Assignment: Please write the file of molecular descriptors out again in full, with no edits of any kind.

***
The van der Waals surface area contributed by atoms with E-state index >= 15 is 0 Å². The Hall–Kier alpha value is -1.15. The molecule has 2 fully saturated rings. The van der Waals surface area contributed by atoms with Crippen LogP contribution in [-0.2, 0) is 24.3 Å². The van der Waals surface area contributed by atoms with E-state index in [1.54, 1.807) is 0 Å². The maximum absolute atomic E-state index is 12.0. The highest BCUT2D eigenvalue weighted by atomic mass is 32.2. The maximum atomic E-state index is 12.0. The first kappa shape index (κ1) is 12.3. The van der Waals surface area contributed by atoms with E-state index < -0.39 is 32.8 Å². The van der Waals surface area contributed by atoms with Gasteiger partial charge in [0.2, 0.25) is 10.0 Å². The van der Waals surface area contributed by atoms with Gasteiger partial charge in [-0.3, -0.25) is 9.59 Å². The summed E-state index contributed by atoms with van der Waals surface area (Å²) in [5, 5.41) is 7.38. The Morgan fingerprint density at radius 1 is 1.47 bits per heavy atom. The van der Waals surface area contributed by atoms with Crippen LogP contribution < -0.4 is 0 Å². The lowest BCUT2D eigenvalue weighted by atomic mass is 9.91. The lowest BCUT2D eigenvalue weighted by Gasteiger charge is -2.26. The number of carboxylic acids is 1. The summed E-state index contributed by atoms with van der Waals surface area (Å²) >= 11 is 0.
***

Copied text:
The van der Waals surface area contributed by atoms with E-state index >= 15 is 0 Å². The Hall–Kier alpha value is -1.15. The molecule has 2 fully saturated rings. The van der Waals surface area contributed by atoms with Crippen LogP contribution in [-0.2, 0) is 24.3 Å². The van der Waals surface area contributed by atoms with E-state index in [1.54, 1.807) is 0 Å². The maximum absolute atomic E-state index is 12.0. The highest BCUT2D eigenvalue weighted by atomic mass is 32.2. The maximum atomic E-state index is 12.0. The first kappa shape index (κ1) is 12.3. The van der Waals surface area contributed by atoms with E-state index < -0.39 is 32.8 Å². The van der Waals surface area contributed by atoms with Gasteiger partial charge in [0.2, 0.25) is 10.0 Å². The van der Waals surface area contributed by atoms with Gasteiger partial charge in [-0.3, -0.25) is 9.59 Å². The summed E-state index contributed by atoms with van der Waals surface area (Å²) in [5, 5.41) is 7.38. The Morgan fingerprint density at radius 1 is 1.47 bits per heavy atom. The van der Waals surface area contributed by atoms with Crippen LogP contribution < -0.4 is 0 Å². The lowest BCUT2D eigenvalue weighted by atomic mass is 9.91. The lowest BCUT2D eigenvalue weighted by Gasteiger charge is -2.26. The number of carboxylic acids is 1. The summed E-state index contributed by atoms with van der Waals surface area (Å²) >= 11 is 0.